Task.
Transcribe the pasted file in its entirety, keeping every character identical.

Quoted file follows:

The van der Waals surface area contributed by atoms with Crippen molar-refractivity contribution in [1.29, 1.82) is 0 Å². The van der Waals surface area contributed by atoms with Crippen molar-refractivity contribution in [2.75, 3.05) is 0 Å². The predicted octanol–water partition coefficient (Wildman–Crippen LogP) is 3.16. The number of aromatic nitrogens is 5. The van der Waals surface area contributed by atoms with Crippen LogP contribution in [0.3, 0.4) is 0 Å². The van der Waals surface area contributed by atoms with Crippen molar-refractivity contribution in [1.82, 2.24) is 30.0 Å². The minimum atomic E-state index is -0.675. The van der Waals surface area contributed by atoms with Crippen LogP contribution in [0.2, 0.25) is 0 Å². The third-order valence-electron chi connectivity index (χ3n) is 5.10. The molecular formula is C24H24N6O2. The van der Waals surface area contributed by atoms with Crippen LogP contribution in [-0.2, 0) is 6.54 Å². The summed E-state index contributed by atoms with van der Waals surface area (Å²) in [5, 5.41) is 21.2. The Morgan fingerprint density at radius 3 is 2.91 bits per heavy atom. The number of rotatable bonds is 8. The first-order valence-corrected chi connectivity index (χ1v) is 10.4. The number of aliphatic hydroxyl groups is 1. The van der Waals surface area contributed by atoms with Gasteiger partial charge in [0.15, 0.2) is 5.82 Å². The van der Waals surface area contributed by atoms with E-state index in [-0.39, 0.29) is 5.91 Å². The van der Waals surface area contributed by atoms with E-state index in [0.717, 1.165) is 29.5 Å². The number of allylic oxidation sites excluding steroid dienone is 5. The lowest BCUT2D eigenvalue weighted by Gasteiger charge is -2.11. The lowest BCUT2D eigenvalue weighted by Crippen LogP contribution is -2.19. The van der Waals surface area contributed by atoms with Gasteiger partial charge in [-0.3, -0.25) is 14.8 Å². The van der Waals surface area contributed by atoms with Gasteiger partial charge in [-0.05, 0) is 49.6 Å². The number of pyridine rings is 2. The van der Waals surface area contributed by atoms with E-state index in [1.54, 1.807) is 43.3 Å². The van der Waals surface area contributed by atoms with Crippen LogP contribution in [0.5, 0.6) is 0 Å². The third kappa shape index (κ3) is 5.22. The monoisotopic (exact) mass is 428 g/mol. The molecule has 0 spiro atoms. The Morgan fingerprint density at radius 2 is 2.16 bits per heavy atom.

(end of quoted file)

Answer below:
The van der Waals surface area contributed by atoms with Crippen molar-refractivity contribution in [1.29, 1.82) is 0 Å². The van der Waals surface area contributed by atoms with Crippen molar-refractivity contribution in [2.75, 3.05) is 0 Å². The predicted octanol–water partition coefficient (Wildman–Crippen LogP) is 3.16. The number of aromatic nitrogens is 5. The van der Waals surface area contributed by atoms with Crippen LogP contribution in [0.3, 0.4) is 0 Å². The van der Waals surface area contributed by atoms with Crippen molar-refractivity contribution in [1.82, 2.24) is 30.0 Å². The minimum atomic E-state index is -0.675. The van der Waals surface area contributed by atoms with Crippen LogP contribution in [0.2, 0.25) is 0 Å². The third-order valence-electron chi connectivity index (χ3n) is 5.10. The molecular formula is C24H24N6O2. The van der Waals surface area contributed by atoms with Crippen LogP contribution in [-0.2, 0) is 6.54 Å². The summed E-state index contributed by atoms with van der Waals surface area (Å²) in [5, 5.41) is 21.2. The Morgan fingerprint density at radius 3 is 2.91 bits per heavy atom. The number of rotatable bonds is 8. The first-order valence-corrected chi connectivity index (χ1v) is 10.4. The number of aliphatic hydroxyl groups is 1. The van der Waals surface area contributed by atoms with Gasteiger partial charge in [0.15, 0.2) is 5.82 Å². The van der Waals surface area contributed by atoms with E-state index in [-0.39, 0.29) is 5.91 Å². The van der Waals surface area contributed by atoms with E-state index in [0.717, 1.165) is 29.5 Å². The number of allylic oxidation sites excluding steroid dienone is 5. The lowest BCUT2D eigenvalue weighted by Gasteiger charge is -2.11. The lowest BCUT2D eigenvalue weighted by Crippen LogP contribution is -2.19. The van der Waals surface area contributed by atoms with Gasteiger partial charge in [-0.3, -0.25) is 14.8 Å². The van der Waals surface area contributed by atoms with Gasteiger partial charge in [-0.05, 0) is 49.6 Å². The number of pyridine rings is 2. The van der Waals surface area contributed by atoms with E-state index in [1.54, 1.807) is 43.3 Å². The van der Waals surface area contributed by atoms with Crippen LogP contribution in [0.5, 0.6) is 0 Å². The third kappa shape index (κ3) is 5.22. The monoisotopic (exact) mass is 428 g/mol. The molecule has 0 spiro atoms. The Morgan fingerprint density at radius 2 is 2.16 bits per heavy atom.